There was a time when they could be seen in offices, boardrooms, kitchens and foyers at workplaces across the land.
Encased in plastic frames, and featuring backgrounds of random scenery, the posters carried messages aimed at motivating and directing staff involved in everything from widget-making to waste management.
There’s no I in team. Assume makes an ass out of u and me. And one-worders such as Dedication, Attitude, and Leadership.
In the end, they became unwitting parodies of themselves.
And they’ve bred a whole new set of much truer to life versions.
There are some great ones on despair.com including this piece of genius.
And I’ve been helping to draw up some core values in our region, which are likely to be put on display.
But as I prepare for a morning on what makes a great team with some editorial managers later this week, a thought struck me.
One suitable for a poster, in fact.
As I look around the many groups of people with whom I work, a clear correlation emerges.
It’s wholly non-scientific, patchily researched, and highly folksy. Perhaps even trite. But I believe it to be true.
Teams that make tea together, stay together.
When I see colleagues heading to the kitchen clutching mugs in each hand, my heart sings a little. When every individual on a desk makes their own, it dies a little.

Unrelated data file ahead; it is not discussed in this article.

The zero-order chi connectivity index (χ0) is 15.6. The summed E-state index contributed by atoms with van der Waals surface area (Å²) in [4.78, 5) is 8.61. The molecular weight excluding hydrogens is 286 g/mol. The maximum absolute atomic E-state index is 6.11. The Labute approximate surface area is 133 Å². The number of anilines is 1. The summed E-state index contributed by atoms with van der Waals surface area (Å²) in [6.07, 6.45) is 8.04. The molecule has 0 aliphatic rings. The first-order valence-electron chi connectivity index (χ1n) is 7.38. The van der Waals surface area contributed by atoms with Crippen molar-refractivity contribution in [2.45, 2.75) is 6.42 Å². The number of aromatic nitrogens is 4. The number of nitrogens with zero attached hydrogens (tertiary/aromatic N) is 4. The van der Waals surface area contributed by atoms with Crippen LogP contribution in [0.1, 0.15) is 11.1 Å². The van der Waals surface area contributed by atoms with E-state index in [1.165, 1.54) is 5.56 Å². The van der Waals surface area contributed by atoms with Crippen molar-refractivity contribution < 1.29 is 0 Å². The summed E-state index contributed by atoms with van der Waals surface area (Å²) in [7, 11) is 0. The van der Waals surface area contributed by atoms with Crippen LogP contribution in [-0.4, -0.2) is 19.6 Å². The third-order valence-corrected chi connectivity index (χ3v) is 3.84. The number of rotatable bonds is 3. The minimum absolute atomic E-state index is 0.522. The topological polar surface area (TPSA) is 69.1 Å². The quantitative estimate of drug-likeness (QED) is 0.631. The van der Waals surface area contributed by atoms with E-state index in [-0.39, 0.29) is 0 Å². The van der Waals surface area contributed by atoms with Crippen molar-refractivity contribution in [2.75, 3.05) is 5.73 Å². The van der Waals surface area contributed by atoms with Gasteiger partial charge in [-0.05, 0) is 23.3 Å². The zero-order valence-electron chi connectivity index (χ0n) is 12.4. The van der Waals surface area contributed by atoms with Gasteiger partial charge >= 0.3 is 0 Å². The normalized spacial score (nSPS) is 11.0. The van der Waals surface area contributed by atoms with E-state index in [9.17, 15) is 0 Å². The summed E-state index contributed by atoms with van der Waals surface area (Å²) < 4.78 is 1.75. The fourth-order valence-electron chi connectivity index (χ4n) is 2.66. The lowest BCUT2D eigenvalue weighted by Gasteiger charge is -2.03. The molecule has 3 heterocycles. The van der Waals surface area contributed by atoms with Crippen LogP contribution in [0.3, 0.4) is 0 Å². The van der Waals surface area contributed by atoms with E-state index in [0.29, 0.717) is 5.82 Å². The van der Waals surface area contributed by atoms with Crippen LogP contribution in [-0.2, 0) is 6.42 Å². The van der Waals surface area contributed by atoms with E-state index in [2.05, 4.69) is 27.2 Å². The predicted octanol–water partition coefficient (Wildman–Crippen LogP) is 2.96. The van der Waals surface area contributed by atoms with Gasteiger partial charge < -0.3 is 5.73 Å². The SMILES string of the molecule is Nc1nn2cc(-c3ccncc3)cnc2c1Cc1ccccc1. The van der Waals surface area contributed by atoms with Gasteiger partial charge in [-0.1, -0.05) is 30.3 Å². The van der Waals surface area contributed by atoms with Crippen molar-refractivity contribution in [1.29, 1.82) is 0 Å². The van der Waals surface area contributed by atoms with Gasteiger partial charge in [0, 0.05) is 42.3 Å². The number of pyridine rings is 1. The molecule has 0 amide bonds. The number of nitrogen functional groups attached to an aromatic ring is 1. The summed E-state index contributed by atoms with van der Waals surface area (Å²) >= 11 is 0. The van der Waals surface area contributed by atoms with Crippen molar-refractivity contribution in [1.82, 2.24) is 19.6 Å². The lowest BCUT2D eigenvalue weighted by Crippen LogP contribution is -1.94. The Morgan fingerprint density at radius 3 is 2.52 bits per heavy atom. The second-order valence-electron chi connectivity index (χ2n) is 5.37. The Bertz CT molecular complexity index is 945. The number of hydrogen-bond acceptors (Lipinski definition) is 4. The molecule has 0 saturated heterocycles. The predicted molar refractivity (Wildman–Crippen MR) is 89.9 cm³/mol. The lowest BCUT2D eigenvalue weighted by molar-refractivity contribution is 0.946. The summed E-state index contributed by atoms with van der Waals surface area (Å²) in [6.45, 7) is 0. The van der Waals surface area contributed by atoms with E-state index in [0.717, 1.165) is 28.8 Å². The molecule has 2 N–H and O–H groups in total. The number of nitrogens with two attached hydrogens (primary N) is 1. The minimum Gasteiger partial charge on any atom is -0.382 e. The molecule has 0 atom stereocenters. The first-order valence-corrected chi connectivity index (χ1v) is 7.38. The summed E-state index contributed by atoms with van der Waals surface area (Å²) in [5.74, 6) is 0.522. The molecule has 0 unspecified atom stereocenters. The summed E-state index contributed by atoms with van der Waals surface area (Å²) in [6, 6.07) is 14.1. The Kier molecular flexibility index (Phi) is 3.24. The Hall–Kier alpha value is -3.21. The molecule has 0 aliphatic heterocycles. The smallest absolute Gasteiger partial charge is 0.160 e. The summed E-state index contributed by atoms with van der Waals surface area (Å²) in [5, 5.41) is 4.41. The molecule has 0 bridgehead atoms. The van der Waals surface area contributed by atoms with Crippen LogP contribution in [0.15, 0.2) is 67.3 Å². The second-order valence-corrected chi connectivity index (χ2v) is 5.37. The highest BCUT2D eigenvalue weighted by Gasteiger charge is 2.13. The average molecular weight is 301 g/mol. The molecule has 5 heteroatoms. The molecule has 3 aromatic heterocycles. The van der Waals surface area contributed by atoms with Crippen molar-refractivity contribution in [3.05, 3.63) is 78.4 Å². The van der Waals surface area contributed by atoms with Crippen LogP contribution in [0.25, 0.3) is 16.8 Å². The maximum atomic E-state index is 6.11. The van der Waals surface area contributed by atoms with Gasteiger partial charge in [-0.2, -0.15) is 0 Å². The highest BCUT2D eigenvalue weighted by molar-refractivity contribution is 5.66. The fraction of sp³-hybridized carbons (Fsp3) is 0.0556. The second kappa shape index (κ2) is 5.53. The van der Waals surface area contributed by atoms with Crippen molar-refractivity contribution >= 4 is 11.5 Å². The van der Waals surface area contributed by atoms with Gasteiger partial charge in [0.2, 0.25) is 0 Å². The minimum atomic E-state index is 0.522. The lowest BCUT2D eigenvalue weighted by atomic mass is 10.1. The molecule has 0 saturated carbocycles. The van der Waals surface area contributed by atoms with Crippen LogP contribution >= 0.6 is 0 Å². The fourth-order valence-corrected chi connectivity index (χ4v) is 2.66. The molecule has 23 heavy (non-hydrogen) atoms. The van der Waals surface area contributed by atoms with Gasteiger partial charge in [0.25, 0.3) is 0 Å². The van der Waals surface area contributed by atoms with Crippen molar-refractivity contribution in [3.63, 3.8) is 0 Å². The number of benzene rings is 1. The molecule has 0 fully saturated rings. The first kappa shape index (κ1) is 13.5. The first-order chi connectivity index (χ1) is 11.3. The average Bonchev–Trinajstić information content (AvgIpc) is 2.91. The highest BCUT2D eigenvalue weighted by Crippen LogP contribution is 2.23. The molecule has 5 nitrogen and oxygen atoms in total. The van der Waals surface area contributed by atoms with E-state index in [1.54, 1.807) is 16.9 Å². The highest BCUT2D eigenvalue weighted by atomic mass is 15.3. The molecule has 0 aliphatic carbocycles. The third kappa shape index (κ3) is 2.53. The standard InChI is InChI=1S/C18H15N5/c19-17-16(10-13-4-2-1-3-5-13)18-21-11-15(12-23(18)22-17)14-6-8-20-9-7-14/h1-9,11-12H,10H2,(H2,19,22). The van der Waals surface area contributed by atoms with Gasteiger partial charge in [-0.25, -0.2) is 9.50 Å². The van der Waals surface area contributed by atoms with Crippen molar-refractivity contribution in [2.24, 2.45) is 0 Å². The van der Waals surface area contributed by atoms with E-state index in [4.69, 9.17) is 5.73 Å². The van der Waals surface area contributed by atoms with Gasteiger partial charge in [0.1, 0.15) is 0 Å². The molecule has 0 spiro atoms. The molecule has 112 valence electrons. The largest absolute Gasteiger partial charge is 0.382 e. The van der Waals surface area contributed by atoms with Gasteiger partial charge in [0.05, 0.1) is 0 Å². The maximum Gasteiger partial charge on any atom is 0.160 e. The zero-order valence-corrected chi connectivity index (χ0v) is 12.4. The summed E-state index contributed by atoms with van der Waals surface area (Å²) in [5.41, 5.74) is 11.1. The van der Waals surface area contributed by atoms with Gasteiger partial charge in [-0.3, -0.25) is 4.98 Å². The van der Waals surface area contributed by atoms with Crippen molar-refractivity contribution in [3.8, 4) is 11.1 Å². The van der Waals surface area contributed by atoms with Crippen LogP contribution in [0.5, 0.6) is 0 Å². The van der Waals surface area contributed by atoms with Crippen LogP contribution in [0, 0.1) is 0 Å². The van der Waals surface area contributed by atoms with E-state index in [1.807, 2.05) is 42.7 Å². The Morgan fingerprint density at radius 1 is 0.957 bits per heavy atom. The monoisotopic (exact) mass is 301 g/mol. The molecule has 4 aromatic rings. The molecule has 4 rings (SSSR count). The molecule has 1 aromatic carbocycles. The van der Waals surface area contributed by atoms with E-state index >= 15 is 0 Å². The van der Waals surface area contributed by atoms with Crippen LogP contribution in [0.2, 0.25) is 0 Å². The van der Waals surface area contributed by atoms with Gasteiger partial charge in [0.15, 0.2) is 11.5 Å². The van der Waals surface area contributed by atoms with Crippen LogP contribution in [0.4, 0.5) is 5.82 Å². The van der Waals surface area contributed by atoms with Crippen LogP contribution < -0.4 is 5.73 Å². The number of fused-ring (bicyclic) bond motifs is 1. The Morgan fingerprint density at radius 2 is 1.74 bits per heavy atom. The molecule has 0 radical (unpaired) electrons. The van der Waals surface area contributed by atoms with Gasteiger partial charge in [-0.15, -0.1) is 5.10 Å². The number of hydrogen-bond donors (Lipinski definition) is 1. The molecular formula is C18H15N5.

It’s a tiny act, but one weighted with meaning and symbolism.
The tea or coffee round recognises the existence of a group of co-workers, and is steaming, scalding proof that colleagues care about each other.
And, as I’ve blogged before, it’s a sign that colleagues know something about each other, too, as well as being a great leveller.
Before I end up in Private Eye’s Pseuds Corner, I should make one confession.
I like to think I led some strong and tight-knit teams in more than 20 years of running newsdesks.
But I think I could count number of cups of tea I actually made on the fingers of one hand.
In my defence, for years the chief sub and I used to take it turns throughout the day to buy each other ‘coffee’ from a dubious vending machine.
So now I’m making amends – by making tea.
Even if, as happens in one office that I visit, this involves carrying half a dozen mugs on a tray up two steep flights of stairs.
“We’re not used to a bloke making the tea round here,” was the response the first time I did this.
Confounding sexual stereotypes and building teams, that’s me.